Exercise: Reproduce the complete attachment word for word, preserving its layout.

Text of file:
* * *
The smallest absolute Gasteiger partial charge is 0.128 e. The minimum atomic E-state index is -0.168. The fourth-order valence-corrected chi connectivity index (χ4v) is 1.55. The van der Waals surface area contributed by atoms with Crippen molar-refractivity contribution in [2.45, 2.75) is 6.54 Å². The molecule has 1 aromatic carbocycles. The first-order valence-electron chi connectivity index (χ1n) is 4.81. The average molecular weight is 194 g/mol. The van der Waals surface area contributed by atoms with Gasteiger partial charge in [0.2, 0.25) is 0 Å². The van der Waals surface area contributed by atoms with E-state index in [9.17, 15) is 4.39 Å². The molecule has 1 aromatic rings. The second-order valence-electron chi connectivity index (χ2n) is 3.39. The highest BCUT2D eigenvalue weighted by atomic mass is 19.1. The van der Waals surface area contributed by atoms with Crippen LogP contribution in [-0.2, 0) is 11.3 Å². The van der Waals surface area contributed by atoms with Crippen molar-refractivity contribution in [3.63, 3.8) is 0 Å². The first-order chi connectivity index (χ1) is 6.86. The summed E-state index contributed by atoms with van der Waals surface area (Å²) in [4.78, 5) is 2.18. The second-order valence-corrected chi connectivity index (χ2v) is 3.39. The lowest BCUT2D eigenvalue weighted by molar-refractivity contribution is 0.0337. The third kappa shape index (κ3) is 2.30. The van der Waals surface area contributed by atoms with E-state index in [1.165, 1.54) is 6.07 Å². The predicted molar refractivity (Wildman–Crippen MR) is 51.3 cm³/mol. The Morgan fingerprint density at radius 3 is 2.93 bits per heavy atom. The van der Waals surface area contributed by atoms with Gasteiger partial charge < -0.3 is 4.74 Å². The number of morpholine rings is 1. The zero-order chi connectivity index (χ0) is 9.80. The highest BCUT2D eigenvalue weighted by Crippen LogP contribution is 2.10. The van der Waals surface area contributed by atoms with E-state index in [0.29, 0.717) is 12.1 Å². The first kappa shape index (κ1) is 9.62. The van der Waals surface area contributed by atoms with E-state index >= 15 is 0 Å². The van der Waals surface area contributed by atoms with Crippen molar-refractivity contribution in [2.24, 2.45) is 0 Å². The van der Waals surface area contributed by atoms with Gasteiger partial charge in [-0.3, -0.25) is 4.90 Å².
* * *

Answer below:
The smallest absolute Gasteiger partial charge is 0.128 e. The minimum atomic E-state index is -0.168. The fourth-order valence-corrected chi connectivity index (χ4v) is 1.55. The van der Waals surface area contributed by atoms with Crippen molar-refractivity contribution in [2.45, 2.75) is 6.54 Å². The molecule has 1 aromatic carbocycles. The first-order valence-electron chi connectivity index (χ1n) is 4.81. The average molecular weight is 194 g/mol. The van der Waals surface area contributed by atoms with Gasteiger partial charge in [0.2, 0.25) is 0 Å². The van der Waals surface area contributed by atoms with E-state index in [9.17, 15) is 4.39 Å². The molecule has 1 aromatic rings. The second-order valence-electron chi connectivity index (χ2n) is 3.39. The highest BCUT2D eigenvalue weighted by atomic mass is 19.1. The van der Waals surface area contributed by atoms with Crippen LogP contribution in [-0.2, 0) is 11.3 Å². The van der Waals surface area contributed by atoms with Crippen molar-refractivity contribution in [3.63, 3.8) is 0 Å². The first-order chi connectivity index (χ1) is 6.86. The summed E-state index contributed by atoms with van der Waals surface area (Å²) in [4.78, 5) is 2.18. The second-order valence-corrected chi connectivity index (χ2v) is 3.39. The lowest BCUT2D eigenvalue weighted by molar-refractivity contribution is 0.0337. The third kappa shape index (κ3) is 2.30. The van der Waals surface area contributed by atoms with E-state index in [1.165, 1.54) is 6.07 Å². The predicted molar refractivity (Wildman–Crippen MR) is 51.3 cm³/mol. The Morgan fingerprint density at radius 3 is 2.93 bits per heavy atom. The van der Waals surface area contributed by atoms with Gasteiger partial charge < -0.3 is 4.74 Å². The number of morpholine rings is 1. The zero-order chi connectivity index (χ0) is 9.80. The highest BCUT2D eigenvalue weighted by Crippen LogP contribution is 2.10. The van der Waals surface area contributed by atoms with E-state index in [0.29, 0.717) is 12.1 Å². The first kappa shape index (κ1) is 9.62. The van der Waals surface area contributed by atoms with E-state index >= 15 is 0 Å². The van der Waals surface area contributed by atoms with Crippen molar-refractivity contribution in [2.24, 2.45) is 0 Å². The van der Waals surface area contributed by atoms with Gasteiger partial charge in [-0.3, -0.25) is 4.90 Å².